I impulse buy furniture.
I don’t know where Dad got those chairs from. The first dining table they came with collapsed one night. Let me backtrack.
So, we moved in some time around my birthday in 1993 or 1994. Parsippany in my mind was a single, long pearl necklace of Chinese and Indian strip malls bisected by an arterial road running north-south.
We were in the “top left” quadrant of that map. In a bland, mid-century rash of red brick apartments. Later, I’d learn a few hold-out old-school descendants of colonists lived in the hills. Lone, almost-shacks of disenfranchised elderly white people without pearls to clutch, but still lost and wounded at the site of a town that had since gone gloriously brown.
Four units to a building. Each unit had a dedicated parking spot. There was a playground with a broad and flat plastic turtle. Inside the turtle was sand and cat pee. I rarely heard English, unless it was in our house. Mostly, it was Russian, Cantonese, Ukrainian, Urdu, Hindi, and Viet.
Our home was one living room, a kitchen, a dining room, two bedrooms, and a bathroom.
The living room is full of VHS tapes, my dad’s polycarbonate steel tube desk with formica top, a sofa and love seat: both in vertical stripes of dove grey and off-white.
The dining room has a slightly worn, birch veneer set: steel tube oval dining table. And re-creation Marcell Breuer chairs. I remember rocking on them, back and forth. My mother often told me not to play with the chairs. “They’re not toys.”
The first dining table was wide, oval, and filled up most of the room. At some point, it gave way and collapsed. We replaced it with a slightly smaller, circular one in the same birch finish.
In immigrants’ houses, you rarely find furniture that’s a deliberate, aesthetic choice. It’s usually something from Foreman Mills or some other discount emporium. Furniture from a place that advertises on local news channels. It’s not the furniture from magazine ads. Your ya-ya likely wouldn’t be de-husking corn in a chair featured in an Architectural Digest profile of Axel Vervoordt.
These chairs weren’t like the chairs in my friends’ houses. They were cantilever, un-chicly midcentury in their blocky S-profile, and with imitation birch wood and caned backs harkening to some nondescript tropical fantasy island. In the early to mid 90’s, I saw a lot of middle class people’s homes gravitating towards a bland, uncontroversial approach to Memphis Milano or Colonial Composite Board.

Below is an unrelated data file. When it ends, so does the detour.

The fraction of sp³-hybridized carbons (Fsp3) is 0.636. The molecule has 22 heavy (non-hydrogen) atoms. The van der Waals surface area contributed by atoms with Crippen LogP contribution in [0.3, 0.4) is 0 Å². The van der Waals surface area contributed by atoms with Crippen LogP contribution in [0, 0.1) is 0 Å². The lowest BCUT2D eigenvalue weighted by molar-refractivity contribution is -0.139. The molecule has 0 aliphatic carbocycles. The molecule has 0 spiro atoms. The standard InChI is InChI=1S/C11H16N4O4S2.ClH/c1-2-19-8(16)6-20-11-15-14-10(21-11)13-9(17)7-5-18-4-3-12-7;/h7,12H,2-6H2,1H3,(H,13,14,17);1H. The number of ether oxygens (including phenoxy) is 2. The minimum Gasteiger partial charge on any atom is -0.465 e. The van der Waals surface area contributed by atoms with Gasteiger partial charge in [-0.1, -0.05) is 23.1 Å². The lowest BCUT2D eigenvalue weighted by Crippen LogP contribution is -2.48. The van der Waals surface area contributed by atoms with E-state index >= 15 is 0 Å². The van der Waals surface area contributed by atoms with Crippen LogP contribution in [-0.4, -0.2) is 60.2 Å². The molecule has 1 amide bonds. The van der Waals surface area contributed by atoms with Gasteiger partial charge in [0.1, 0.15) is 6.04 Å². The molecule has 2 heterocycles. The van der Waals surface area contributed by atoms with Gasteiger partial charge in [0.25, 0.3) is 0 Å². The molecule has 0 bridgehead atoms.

Bottom > front > seat > back rest. That’s the path the steel tube goes on to form a shape that’s almost like an S. They’re actually called “Cesca” chairs. The original ones were designed by Marcel Breuer in 1928 or 1927.
Not for one second did I think they were covetable. I don’t even think it was humbleness. They were common. Knoll’s had them in continuous production since 1968. They were ubitquotous in J.C. Penney catalogues since then, up until the mid to late 90’s when they were considerably dated compared to the more Memphis-derivative plastic furniture they sold at Bradlee’s or Caldor.
Platonic Ideals of tables and chairs
The chairs, and the large circle table, moved with us to Mt. Olive, where they stayed in the kitchen until they were replaced by a more conventional-looking IKEA set. At the time, it seemed like progress.
The new set had a much smaller footprint, with four diminutive seats. Four legs apiece grounded to the floor. The table and chairs both looked like the platonic ideals of what they were supposed to be. Unadorned composite board in a middling brown finish. They were the chairs and tables illustrated in foreign language textbooks. Looking back on it, I realize we got that new set around the same time we became American citizens.
I should have tracked the shift in dynamic. I’m sure it was noticeable at the time, but I forget how.
Impulse Buying Chairs
The Cesca chairs left with my brother when he went to college. From there, I don’t think I cared much what happened to them. They were thrown out when he moved away from that house he shared with his friends. I didn’t really think about them again for years, until I started seeing one or two pop up in pictures. Instagram, Apartment Therapy posts, an editorial or ad for purses probably.
The caned back was returning, too. I remember rattan was something…old. It was usually painted something pastel, and in a sunroom or a house on the Delaware shore. I think this is what I was remembering when I saw the re-recreation Cesca chair at Retrospect. The caned back was golden tan and painted to match the molded wood. Tubed steel curving, and supporting a four button-tufted brown seat. I tested it out. It felt secure. And I didn’t have a kitchen table, let alone space for one so it’d be more of an accent chair.
At this point I'd impulse-bought more than a few chairs. I'd be content with an adult life that was little more than Animal Crossing. You know, dragging chairs home from the dump, bartering with a raccoon for them. That kind of thing.
I think my impulse is iterative, or modular. Like I'm collecting furniture for rooms I'll likely inhabit at some point. The Cesca chair is for a kitchen table that I haven't met yet.